Viscosity estimates for the crust and upper mantle from patterns of lacustrine shoreline deformation in the Eastern Great Basin
Abstract
The deformed shorelines of Lake Bonneville constitute a classic source of information on lithospheric elastic thickness and upper mantle viscosity. We describe and apply a new model to a recently augmented data set. New data better constrain both the complex spatiotemporal pattern of the lake load and the crustal deformation response to that load. The history of lake level fluctuations has been significantly refined and somewhat modified. This is due to both more radiocarbon dates from within the Bonneville basin and to an improved calibration of the radiocarbon timescale itself. The data which constrain the crustal deformation pattern consist of ages and shoreline elevations from several hundred points which sample three major levels of Lake Bonneville and corresponding elevations from the high stands of three smaller lakes situated to the west of Lake Bonneville. The data from the smaller lakes help elucidate the pattern of deflection which occurred beyond the edge of the big lake. The geometry of the Earth model incorporates an arbitrary number of layers overlying a halfspace, and the rheology of each level can accommodate an arbitrary number of Maxwell viscoelastic elements in parallel. The inverse modeling comprises three complementary approaches: for the simplest configurations, we performed a direct search of the parameter space and delineated the irregular boundary of the subspace of acceptable models. For more complex configurations, we constrained the elastic parameters to their seismically determined values and then solved for viscosity versus depth profiles by either expressing the log(viscosity) versus log(depth) profile as a series of specially constructed orthogonal polynomials, or by allowing each of 810 layers (plus the halfspace) to have an independently determined viscosity. We found that the data do not strongly support (nor can they conclusively exclude) a more complex rheology than simple Maxwell viscoelasticity. The orthogonal polynomial solution exhibits an essentially monotonic decrease in viscosity with depth. The most rapid change occurs at shallow depths, decreasing from 10^{23} Pa s at 3 km to 10^{20} Pa s at 30 km. The decrease is much more gradual below, with only another factor of 5 decrease between 30 and 300 km depth. The unconstrained solution exhibits a rapid decrease in viscosity with depth from 2×10^{24} Pa s in the top 10 km to 4×10^{17} Pa s at a depth of 40 km. A nearly isoviscous asthenospheric region extends from 40 to 150 km and is underlain by a mantle lithospheric region with increased viscosity (2×10^{20} Pa s) extending from 150 to 300 km depth and by a uniform viscosity (10^{19} Pa s) halfspace below.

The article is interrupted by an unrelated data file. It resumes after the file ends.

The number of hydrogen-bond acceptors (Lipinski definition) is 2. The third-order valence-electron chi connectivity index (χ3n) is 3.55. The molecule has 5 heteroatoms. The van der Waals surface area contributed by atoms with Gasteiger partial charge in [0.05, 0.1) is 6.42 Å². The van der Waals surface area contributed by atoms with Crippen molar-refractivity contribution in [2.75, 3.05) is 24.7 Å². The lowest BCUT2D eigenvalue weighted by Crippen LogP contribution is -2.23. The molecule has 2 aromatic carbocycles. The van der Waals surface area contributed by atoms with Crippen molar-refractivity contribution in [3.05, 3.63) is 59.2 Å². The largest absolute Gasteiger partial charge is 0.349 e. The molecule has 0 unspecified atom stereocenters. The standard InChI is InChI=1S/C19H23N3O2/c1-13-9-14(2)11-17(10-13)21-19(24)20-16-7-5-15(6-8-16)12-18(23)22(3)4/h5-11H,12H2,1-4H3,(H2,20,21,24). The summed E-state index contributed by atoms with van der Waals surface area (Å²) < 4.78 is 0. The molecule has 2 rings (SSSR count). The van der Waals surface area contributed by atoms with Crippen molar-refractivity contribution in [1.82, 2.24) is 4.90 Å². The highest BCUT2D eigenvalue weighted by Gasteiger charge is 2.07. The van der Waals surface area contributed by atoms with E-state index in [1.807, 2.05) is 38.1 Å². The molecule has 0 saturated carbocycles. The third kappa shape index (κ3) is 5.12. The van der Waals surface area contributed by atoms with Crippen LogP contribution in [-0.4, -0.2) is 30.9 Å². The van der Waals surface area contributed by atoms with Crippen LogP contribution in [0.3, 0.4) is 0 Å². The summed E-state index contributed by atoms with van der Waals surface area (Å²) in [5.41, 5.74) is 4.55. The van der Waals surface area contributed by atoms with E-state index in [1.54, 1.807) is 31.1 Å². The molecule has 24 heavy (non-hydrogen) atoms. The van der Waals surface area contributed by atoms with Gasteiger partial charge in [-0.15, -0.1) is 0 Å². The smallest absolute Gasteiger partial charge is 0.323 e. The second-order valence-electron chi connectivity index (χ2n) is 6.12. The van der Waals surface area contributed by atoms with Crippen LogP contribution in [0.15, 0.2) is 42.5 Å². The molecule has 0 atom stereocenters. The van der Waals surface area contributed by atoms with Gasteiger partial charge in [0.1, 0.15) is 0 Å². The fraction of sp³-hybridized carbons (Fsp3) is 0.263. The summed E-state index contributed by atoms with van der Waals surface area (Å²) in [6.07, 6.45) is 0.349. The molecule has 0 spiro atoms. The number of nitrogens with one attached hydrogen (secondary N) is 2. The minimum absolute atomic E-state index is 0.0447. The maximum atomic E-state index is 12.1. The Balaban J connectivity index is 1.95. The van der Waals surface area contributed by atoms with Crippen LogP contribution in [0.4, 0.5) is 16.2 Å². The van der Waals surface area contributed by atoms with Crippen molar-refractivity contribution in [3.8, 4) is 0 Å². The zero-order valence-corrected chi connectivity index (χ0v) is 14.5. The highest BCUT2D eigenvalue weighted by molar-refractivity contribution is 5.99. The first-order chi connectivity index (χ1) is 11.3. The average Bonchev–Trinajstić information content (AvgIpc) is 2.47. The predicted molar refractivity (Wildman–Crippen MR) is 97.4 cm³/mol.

Publication:

Journal of Geophysical Research
 Pub Date:
 November 1994
 DOI:
 10.1029/94JB01192
 Bibcode:
 1994JGR....9922059B
 Keywords:

 Earth Crust;
 Earth Mantle;
 Great Basin (Us);
 Mathematical Models;
 Shorelines;
 Viscosity;
 Geochronology;
 Lakes;
 Laplace Transformation;
 Maxwell Equation;
 Rheology;
 Seismology;
 SpaceTime Functions;
 Utah;
 Viscoelasticity;
 Geophysics;
 Tectonophysics: Rheology of the lithosphere and mantle;
 Tectonophysics: Dynamics of the lithosphere and mantle;
 Tectonophysics: Lithosphere and mantle stresses